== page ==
Canonical Old Roman Catholic Church

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Canonical Old Roman Catholic Church
Region Florida, New York, and Tennessee
Founder John J. Humphryes
Origin 1966
St. Petersburg, Florida
Branched from Old Roman Catholic Church in England and America
Congregations 5
Members Unknown

The Canonical Old Roman Catholic Church is a small Christian denomination founded in the 1960s.

It was formed in reaction to some of the changes instituted by the Roman Catholic Church as a result of the Second Vatican Council.[1]

During that time, in 1966, Anthony Girandola, a Roman Catholic priest, announced that he was married, had been married for some time, and intended to remain both a married man and a Roman Catholic priest. After making his statement regarding his lack of adherence to the clerical celibacy rule of the Roman Catholic Church, he found that he could not find a Roman Catholic church to function in. He then started to organize his own church in Saint Petersburg, Florida.[1]

Girandola became a celebrity, and found that the demands on his time as such increased, limiting the amount of pastoral work he could perform. He thus ordained one of his church members, John J. Humphreys, to be ordained as a priest to help deal with his pastoral duties. Humphreys left the new church shortly thereafter, forming Our Lady of Good Hope Old Roman Catholic Church under the jurisdiction of Archbishop Richard Arthur Marchenna of the Old Roman Catholic Church. Humphreys served as that group's vicar general for several years, until Marchenna ordined Robert Clement as a bishop of the Eucharistic Catholic Church, a church perceived as having a pro-homosexual orientation. Marchenna was then excommunicated by Gerard George Shelley, who, as Primate of the Old Catholic Church in England and America, saw himself as Marchenna's superior. Father Humphreys was then himself consecrated as a bishop by Shelley, and formed the Historical and Canonical Old Roman Catholic Church to be Shelley's North American jurisdiction.[1]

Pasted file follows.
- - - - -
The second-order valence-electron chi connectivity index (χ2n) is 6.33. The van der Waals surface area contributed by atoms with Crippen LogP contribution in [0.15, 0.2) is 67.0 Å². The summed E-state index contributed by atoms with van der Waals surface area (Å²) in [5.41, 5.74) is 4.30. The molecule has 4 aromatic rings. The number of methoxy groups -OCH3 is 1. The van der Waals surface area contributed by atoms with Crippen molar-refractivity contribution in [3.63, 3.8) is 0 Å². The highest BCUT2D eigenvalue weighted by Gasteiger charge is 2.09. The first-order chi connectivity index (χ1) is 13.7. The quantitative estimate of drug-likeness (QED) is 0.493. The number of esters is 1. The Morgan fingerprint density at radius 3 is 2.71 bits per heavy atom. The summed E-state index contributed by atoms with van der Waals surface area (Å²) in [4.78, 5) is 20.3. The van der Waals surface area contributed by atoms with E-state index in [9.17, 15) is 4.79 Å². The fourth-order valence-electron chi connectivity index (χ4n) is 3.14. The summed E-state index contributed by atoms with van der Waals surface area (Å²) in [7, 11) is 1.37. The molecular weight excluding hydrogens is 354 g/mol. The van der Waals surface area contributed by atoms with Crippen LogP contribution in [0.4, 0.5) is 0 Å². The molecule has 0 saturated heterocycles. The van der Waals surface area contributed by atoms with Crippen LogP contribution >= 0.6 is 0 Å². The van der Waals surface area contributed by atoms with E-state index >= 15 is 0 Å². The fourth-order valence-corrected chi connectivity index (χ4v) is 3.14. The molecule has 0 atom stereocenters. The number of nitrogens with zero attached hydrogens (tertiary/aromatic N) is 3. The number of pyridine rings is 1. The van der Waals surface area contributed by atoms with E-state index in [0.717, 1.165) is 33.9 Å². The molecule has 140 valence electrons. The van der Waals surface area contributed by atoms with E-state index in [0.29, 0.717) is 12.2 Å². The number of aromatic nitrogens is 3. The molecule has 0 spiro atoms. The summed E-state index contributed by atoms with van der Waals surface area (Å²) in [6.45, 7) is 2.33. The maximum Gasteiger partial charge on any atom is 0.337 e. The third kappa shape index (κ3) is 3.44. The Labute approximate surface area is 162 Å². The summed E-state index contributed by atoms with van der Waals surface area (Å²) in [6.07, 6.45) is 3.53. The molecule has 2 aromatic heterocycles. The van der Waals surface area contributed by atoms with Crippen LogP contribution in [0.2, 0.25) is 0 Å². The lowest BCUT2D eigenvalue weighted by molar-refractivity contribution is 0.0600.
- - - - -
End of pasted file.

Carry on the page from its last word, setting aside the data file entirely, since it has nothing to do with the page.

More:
After Shelley's death in 1980, Michael Farrell, whom Humphrey's had made a bishop in 1981, succeeded Shelley, only to resign himself shortly thereafter, to be replaced by Emile Rodriguez y Fairfield, the pastor of a small church in East Los Angeles who had been ordained by the Mexican National Catholic Church. Fairfield himself left the position in 1983. He was one of 3 bishops of the Mexican National Catholic Church line, and left to become the leader of that church. The following year, in 1984, Humphreys himself was elected primate of the church.[1]

The church currently has five parishes, three in Florida, one in Tennessee, and one in New York.

References[edit]

  1. ^ a b c d Melton, J. Gordon. The Encyclopedia of American Religions (2nd ed.). Detroit: Gale Research Company. ISBN 0-8103-2133-5.